Archive for May, 2011

T-Bone Walker

Posted in African American Interest, Blues, Stars of Vaudeville, Vaudeville etc. with tags , , , on May 28, 2011 by travsd

A true bridge between the old world and the new. To the extent that most contemporary people are familar with T-Bone Walker (born this day in 1910) it’s probably as an electric bluesman, an influence on B.B. King and Chuck Berry, and an inductee into the Blues and Rock and Roll Halls of Fame. But he also has a vaudeville pedigree. After singing on the streets of Dallas as a child, he performed in medicine shows and black vaudeville. For a time he sang, danced and played with Ida Cox; after that he performed with Ma Rainey. Some claim that he is the first electric guitar player. His real name is Aaron Thibeaux Walker. Pronounce “Thibeaux” the French way and you’ll see how he came to be known as T-Bone. He passed away in 1975.

To learn more about vaudevilleconsult No Applause, Just Throw Money: The Book That Made Vaudeville Famous, available at Amazon, Barnes and Noble, and wherever nutty books are sold.


George Formby, Jr. and His Banjolele

Posted in British Music Hall, Music, Stars of Vaudeville, Vaudeville etc. with tags , , , , on May 26, 2011 by travsd

George Formby, Jr (born today in 1904) was a star of the English Music Hall who specialized in comic songs to his own banjolele (ukulele-banjo) accompaniment. He was the son of popular music hall star George Formby, a favorite of Charlie Chaplin’s. When his father passed away in 1921, the younger Formby started performing his material and became an even greater star, aided by the popularity of his Gramophone records and appearances in motion pictures. Look! Here’s one now:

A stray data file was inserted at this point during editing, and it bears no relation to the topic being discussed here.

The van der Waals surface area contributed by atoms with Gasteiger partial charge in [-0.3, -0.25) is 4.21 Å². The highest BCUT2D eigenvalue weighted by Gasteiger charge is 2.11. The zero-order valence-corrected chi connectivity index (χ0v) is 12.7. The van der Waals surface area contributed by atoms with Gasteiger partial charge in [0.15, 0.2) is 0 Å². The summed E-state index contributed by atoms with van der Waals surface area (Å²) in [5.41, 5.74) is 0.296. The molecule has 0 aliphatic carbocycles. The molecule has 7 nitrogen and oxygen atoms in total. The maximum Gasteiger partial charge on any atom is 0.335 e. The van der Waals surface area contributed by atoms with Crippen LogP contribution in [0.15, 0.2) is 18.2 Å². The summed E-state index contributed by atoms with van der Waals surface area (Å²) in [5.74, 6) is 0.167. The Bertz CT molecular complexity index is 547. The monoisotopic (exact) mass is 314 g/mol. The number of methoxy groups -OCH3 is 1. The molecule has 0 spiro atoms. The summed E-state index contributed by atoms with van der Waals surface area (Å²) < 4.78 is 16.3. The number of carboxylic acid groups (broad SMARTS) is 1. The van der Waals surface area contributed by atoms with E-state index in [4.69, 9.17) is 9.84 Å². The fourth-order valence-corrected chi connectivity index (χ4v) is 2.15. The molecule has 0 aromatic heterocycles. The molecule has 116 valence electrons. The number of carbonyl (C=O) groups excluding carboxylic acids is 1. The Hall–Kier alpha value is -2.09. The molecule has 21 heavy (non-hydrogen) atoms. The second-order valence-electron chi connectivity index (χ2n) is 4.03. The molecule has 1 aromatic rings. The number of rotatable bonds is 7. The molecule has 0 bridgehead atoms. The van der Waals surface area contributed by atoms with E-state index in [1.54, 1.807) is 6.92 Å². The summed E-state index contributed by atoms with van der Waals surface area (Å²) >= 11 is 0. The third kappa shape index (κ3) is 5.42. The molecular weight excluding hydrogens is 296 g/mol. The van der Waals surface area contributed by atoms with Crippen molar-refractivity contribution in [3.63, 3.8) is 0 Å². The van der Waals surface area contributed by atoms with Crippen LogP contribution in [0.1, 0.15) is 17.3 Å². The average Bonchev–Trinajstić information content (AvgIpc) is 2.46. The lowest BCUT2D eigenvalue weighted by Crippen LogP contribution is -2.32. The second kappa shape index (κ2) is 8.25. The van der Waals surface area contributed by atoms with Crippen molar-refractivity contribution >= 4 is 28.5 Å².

The highly inflential musician and comedian died of a heart attack in 1961 — and from the speed of his playing it’s not hard to see why.

To learn more about vaudevilleconsult No Applause, Just Throw Money: The Book That Made Vaudeville Famous, available at Amazon, Barnes and Noble, and wherever nutty books are sold.


Charles Winninger: The Original Cap’n Andy

Posted in Broadway, Hollywood (History), Stars of Vaudeville, Television, Vaudeville etc. with tags , , , , , , , , , , , , , on May 26, 2011 by travsd

The Countess and I are forever pointing to the screen and shouting “That guy!” when we see someone whose face we recognize from a million places but whose name we don’t know. Well, Charles Winninger (born today in 1884) is a “That Guy” — and how.

In fact, we just saw him, playing the implausible “Pop” Gallagher in 1941’s Ziegfeld Girl alongside Judy Garland. He plays her washed up old vaudeville dad who somehow ISN’T Ed Gallagher but somehow stars with the real Al Shean as Gallagher and Shean in the Ziegfeld Follies. You can also see him playing Cap’n Andy (the role he created on Broadway) in the 1936 version of Showboat, in 1930’s Soup to Nuts with Ted Healy and the Three Stooges, in Every Day’s a Holiday with Mae West (1937), Destry Rides Again (1939), and State Fair (1945). He played many down at the heels showmen and vaudevillians in countless other movies, and even reprised the role in a much-beloved episode of I Love Lucy, where he played Fred’s (William Frawley) old vaudeville partner.